“Adversarial reporting” is a tactic by which a network of accounts all “report” an account for violating platform policies in an attempt to get it suspended. The ability to “report” an account is intended to be a way to prevent abuse. Like all features, though, it can be misused.

Adversarial reporting is deceptively common. In August 2020, Facebook suspended a network of accounts that used adversarial reporting to silence critics of Islam and the Pakistani government. In December 2021, Facebook announced they took down a network in Vietnam that also used adversarial reporting.

But despite the prevalence and impact of adversarial mass reporting, it’s not a particularly well-known tactic outside the communities affected by it. It doesn’t get the same sort of coverage that, say, disinformation campaigns get. That’s understandable—a far-reaching disinformation campaign directly affects more people—but the consequences of a targeted reporting attack are still severe. This pro-Tanzanian government operation caused Twitter to suspend two high-profile activists.

Influence sans content or reach

Let’s unpack the differences between disinformation and targeted “mass reporting” operations a bit further. I think that understanding their fundamental distinction is important for anyone who wants to prevent, detect, and fight online abuse.

Abusive social media operations often involve spreading content of some sort—misleading or hateful content, for example. This particular operation attempted to suppress content, and yet it’s still absolutely an abusive operation.

And yet it’s very much not disinformation—at least not to me. While I’m not going to attempt to define disinformation, I think most agree that content plays an important role. Misleading state-sponsored propaganda probably qualifies; pervasive state censorship probably doesn’t qualify.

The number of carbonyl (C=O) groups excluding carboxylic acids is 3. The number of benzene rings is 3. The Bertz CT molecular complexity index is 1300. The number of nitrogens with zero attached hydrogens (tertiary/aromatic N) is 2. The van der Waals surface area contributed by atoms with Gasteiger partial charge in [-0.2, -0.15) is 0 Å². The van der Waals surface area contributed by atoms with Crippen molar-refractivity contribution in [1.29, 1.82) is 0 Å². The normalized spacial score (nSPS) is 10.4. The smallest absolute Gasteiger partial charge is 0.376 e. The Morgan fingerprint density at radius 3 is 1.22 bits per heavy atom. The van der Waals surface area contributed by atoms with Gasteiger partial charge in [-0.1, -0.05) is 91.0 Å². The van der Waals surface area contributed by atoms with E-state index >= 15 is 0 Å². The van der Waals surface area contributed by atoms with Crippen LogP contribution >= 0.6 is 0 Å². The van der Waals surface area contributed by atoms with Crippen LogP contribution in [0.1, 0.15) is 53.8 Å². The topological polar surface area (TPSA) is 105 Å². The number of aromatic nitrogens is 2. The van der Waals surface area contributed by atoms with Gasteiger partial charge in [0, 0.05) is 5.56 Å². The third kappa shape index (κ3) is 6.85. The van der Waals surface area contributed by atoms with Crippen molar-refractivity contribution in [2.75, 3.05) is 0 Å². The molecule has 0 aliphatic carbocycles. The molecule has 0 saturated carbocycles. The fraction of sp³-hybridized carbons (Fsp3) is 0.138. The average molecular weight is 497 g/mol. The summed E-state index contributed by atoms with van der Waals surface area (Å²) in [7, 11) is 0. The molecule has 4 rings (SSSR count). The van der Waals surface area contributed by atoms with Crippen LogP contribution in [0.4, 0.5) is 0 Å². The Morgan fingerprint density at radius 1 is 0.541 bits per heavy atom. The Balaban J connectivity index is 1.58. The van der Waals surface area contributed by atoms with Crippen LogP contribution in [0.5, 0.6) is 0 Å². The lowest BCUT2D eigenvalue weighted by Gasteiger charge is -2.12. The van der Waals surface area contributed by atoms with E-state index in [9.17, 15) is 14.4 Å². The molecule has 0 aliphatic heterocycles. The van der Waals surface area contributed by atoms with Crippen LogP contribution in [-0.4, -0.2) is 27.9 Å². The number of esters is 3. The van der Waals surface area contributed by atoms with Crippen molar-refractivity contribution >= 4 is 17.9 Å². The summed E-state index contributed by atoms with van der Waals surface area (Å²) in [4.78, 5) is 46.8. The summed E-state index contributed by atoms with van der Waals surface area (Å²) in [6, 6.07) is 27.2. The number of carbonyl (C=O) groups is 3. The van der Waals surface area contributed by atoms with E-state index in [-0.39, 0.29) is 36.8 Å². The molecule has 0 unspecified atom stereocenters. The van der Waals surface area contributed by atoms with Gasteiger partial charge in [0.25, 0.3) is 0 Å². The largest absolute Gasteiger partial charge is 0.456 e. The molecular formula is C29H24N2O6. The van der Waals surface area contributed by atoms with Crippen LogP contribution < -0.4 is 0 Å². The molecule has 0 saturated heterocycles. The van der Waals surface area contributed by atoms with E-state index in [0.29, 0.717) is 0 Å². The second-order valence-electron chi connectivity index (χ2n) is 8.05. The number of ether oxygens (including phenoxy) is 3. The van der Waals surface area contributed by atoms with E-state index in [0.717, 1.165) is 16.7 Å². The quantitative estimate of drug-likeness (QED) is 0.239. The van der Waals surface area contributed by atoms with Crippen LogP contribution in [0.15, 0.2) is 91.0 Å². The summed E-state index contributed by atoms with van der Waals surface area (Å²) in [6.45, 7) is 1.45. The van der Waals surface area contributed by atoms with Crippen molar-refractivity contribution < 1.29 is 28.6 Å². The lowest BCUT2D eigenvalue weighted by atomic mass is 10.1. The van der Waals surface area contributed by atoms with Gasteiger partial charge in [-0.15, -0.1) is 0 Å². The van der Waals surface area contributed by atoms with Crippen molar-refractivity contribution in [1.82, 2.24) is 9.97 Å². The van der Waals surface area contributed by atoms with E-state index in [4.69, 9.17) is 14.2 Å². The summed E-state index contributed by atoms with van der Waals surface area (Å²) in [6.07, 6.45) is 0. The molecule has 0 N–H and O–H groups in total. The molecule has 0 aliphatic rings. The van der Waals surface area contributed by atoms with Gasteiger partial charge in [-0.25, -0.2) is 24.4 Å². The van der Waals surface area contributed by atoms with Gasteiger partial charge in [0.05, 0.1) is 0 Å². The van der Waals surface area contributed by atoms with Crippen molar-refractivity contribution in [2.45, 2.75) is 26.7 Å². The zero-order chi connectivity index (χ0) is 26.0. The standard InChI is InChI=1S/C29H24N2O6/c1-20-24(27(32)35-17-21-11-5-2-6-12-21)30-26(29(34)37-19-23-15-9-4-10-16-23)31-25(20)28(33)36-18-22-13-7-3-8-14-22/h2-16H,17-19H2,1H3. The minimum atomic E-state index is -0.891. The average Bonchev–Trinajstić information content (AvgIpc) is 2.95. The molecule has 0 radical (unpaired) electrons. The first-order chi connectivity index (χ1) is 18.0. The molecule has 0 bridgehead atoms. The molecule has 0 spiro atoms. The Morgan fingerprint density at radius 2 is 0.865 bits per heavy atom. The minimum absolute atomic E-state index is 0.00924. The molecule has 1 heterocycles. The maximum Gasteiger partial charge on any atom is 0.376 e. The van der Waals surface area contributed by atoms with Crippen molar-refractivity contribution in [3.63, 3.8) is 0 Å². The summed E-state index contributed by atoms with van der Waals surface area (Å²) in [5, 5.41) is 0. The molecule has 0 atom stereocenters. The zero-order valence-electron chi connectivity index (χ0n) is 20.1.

Camille François at Graphika has a useful framework for characterizing disinformation. She argues that “viral deception” typically has three parts: “manipulative actors, deceptive behaviors, [and] harmful content.” While this framework is certainly not one-size-fits-all, I think it helps clarify the difference between this particular operation and disinformation. It certainly involves manipulative actors and deceptive behaviors, but there isn’t really any harmful content. (Or at least not in the part of the network I’m talking about.)

Content plays a central role in some operations, but not all. Indeed, content-based approaches for detecting abuse would miss this network entirely. Sometimes it feels like everyone is working on shiny ML-based models to detect “bad content” online, and while this is important and impactful work, “bad content” is only a small slice of the online abuse ecosystem.

Moreover, this network successfully suppressed the activists’ posts without any meaningful reach. Each Twitter account in the network account had an average of nine followers, and 166 had no followers at all. Unlike more traditional content-based operations, adversarial copyright reporting doesn’t require massive reach to be successful.

At this point I should note that it’s not entirely correct to say that the network did not produce any content. The false copyright claims were only one part of the operation; the other part involved the operatives replying to activists tweets with (often childish) spam and harassment. (In one case, they told an activist they had an “empty head.”) Still, the central component of this operation was the adversarial reporting.

A global governance detour